But if you’re a Westerner who just read that last statement, you may be hard pressed to see the issue. But this certainly isn’t the case for places like Venezuela.
Image: Diariocritico de Venezuela
During times of extreme economic collapse, crypto can provide much-needed respite. Throughout the Venezuelan financial crisis, citizens have quite literally depended on Bitcoin to partake in a currency exchange system that has significant value. This trend has grown outward to other areas in South America as people begin to realize that Bitcoin and crypto are an important way to enter a new realm of financial freedom; away from a constrained system of government and regulation.
You can think of Bitcoin as a form of digital gold that provides freedom from the fiat currency that relies on little more than trusting in the government. You can’t get more liberating than that.
Companies Just Aren’t Doing It
As an employee seeking out this option, you’ll have trouble even finding a company that offers this option. That, we feel, is a con in itself. If you’re looking to get paid in crypto, be prepared for a tough search. Maybe you do find one, but maybe it’s not a company you’re interested in working for. Then what?
The reality is that providing a partial crypto salary is complicated for payroll specialists. As a result, many companies are uninterested in the hassle.
Image: JD Lasica
But, nonetheless, the conversation is being had. Square CEO Jack Dorsey recently revealed plans to double down on their crypto initiatives by hiring more engineers to work in that space. He said that the option to be paid in Bitcoin would be available to them. That’s a start, but we have a long way to go before this becomes mainstream.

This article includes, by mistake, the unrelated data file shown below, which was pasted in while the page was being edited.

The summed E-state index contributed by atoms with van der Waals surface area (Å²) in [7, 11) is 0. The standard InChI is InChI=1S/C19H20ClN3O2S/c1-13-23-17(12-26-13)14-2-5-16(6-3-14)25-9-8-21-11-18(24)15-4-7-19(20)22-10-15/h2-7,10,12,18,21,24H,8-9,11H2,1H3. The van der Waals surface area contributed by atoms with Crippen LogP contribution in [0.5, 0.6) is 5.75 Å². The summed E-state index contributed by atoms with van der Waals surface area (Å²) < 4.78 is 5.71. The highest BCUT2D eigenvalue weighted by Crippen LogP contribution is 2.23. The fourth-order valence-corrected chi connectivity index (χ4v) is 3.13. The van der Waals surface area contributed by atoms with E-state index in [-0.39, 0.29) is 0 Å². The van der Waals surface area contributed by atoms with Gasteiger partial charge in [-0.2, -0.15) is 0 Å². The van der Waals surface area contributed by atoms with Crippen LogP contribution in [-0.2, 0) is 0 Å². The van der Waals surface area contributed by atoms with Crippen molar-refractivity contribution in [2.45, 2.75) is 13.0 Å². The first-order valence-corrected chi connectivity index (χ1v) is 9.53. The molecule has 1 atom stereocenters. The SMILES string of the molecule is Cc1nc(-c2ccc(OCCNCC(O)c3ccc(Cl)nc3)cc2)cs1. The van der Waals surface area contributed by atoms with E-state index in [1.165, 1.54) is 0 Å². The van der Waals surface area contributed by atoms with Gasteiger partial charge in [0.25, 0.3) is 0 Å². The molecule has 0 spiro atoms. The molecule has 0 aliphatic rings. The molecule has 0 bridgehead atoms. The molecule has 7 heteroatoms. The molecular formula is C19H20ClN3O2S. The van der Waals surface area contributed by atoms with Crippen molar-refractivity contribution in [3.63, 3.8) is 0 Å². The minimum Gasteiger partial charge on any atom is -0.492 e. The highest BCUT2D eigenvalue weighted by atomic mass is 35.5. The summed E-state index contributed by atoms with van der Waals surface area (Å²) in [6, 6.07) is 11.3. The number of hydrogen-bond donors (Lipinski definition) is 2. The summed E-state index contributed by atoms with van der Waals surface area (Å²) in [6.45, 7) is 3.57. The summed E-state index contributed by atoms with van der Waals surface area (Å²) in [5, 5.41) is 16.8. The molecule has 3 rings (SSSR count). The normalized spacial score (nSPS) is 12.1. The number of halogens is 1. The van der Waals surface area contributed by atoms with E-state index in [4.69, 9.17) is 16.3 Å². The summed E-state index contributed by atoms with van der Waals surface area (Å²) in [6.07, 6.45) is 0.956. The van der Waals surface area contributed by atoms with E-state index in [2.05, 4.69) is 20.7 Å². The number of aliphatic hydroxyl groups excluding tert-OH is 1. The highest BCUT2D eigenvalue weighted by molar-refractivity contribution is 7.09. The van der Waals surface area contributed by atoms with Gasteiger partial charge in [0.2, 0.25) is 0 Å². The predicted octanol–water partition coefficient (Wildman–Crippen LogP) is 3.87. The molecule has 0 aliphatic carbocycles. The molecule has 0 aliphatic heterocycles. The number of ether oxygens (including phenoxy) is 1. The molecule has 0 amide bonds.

It’s a Tax Headache
Another unfortunate reality of getting paid fully or partially in Bitcoin or crypto is that they provides a whole new dimension of tax navigation, which is honestly the last thing many of us need.
Crypto taxes have proved to be a real challenge for newcomers, especially considering that crypto taxes are much different than your fiat dealings. When it comes to the IRS, you want to do things right, and this may end up being too much of a hassle for those of you out there who want a piece of crypto from your salary.
Public Keys are Stressful
Ok, not really stressful as a general concept, but there’s a new level of liability that appears when there’s the expectation of having your public key shared with your employer.
Basically, when you send crypto to someone, you do so through their public key. Since this is the case, an employer must know your public key in order to compensate you with the crypto of your choice. This creates two problems
First, it’s entirely possible that you don’t even want your employer to know your key. After all, it’s sensitive information.
Second, they can just royally screw up the process and send your precious 0.04 BTC to the wrong key – they could be as little as one letter off – which would result in you losing that amount forever.
The pros and cons go on and on, but the points made above are the ones that we feel are the most pertinent. Do research yourself and make an informed decision on whether or not a partial Bitcoin salary would work for you.
As a company that specializes in offering crypto-related payroll solutions for employers and employees, we’d love for you to consider us as you weigh the possibility of full or partial crypto salary. Many of the cons you see above – and others – can be rectified through our services.